They grow from seeds and require loose, loamy soil to reach maximum growth.

You should till deeply to ensure there aren’t any rocks, hard soil clumps, or anything similar.

If your soil is very hard or clay-based, you can make a raised bed at least 12 inches deep with proper organic soil to grow in.

You shouldn’t plant the seeds too close to give the roots room to grow. If you put them too close, feel free to thin them out after they germinate.

Make sure your chosen spot will get at least 4 hours of sun a day, and be sure not to plant anything tall in the way of the light.

Care and Maintenance

After you plant your seeds, you’ll need to keep the soil very damp to make sure your seeds germinate properly.

It takes around three weeks, which means it can be a bit difficult to keep the soil at the right moisture level.

Some solutions to make this easier, particularly in hotter climates, include using mulch, a deep watering before planting or even covering the row of seeds with a piece of wood like plywood.

You can just pick it up regularly to check on the seeds and remove it once germination is starting to happen.

Pests and Diseases

Like with all crops, there are plenty of pests and diseases to watch out for.

Once your plant contacts them you need to take swift action or prevent them from happening in the first place.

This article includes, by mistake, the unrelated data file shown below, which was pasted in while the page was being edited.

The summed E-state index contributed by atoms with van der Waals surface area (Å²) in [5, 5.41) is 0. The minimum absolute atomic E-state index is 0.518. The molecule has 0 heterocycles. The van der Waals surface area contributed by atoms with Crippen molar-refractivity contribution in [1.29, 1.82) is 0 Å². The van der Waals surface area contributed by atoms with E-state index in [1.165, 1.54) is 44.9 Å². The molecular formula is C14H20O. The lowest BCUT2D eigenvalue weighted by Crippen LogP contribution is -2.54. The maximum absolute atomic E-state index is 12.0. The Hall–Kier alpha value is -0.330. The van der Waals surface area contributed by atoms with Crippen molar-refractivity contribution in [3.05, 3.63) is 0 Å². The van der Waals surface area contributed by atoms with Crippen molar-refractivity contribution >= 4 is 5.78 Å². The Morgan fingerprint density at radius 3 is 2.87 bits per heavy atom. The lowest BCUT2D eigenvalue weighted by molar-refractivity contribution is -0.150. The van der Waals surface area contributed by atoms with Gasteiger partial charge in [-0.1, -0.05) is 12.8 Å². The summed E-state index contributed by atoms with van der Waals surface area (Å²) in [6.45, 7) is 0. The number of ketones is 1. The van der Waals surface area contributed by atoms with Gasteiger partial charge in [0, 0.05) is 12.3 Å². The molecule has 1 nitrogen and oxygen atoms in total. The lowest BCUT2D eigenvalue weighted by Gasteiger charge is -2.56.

One of the worst diseases carrots can get is Aster Yellows. It causes yellowing of the leaves and will render your vegetable completely inedible.

The only way to prevent this is to keep the aster leafhopper insect that carries the disease from landing on your crops, which means growing them under row covers.

Other diseases and pests to watch for include:

  • Rust fly larva and weevil larva. Both will tunnel into your root tuber.
  • Bacterial soft rot. This soil-borne bacteria will eat parts of your carrots into mush.
  • Leaf blight. The most common type is caused by the Alternaria fungus. It can hit tomatoes as well and causes yellow spots that can merge and make the greens of your carrots look like they’ve been burned.
  • Parsleyworms. These green caterpillars will eat through the leaves with typical caterpillar voraciousness.
  • Nematodes. Both root knit and needle nematodes can cause galls, branching roots, and malformed roots. They’re only an issue in soil above 55 degrees Fahrenheit, so early planting can avoid them.

The best ways to avoid these are proper garden hygiene, soil preparation, and of course, picking the right neighbors to help repel pests.

Where to Buy Seeds?

Seeds can be bought at a local farm or gardening store.

If you want more options you could pick an online seller like SeedsNow.com, Arbico-Organics.com, or SeedsforGenerations.com.

Dedicated seed sites like those carry high-quality organic seeds and will likely have the most varieties available.


Now that you know what companions to grow with carrots, you’re all set for a delicious bounty of organic treats. Just remember that an ounce of prevention is worth a pound of a cure and you’ll be set.

Andre Campbell

Organic farmer and co-founder of Dre Campbell Farm. I enjoy everything in nature -- sunshine, plants, animals, and human life.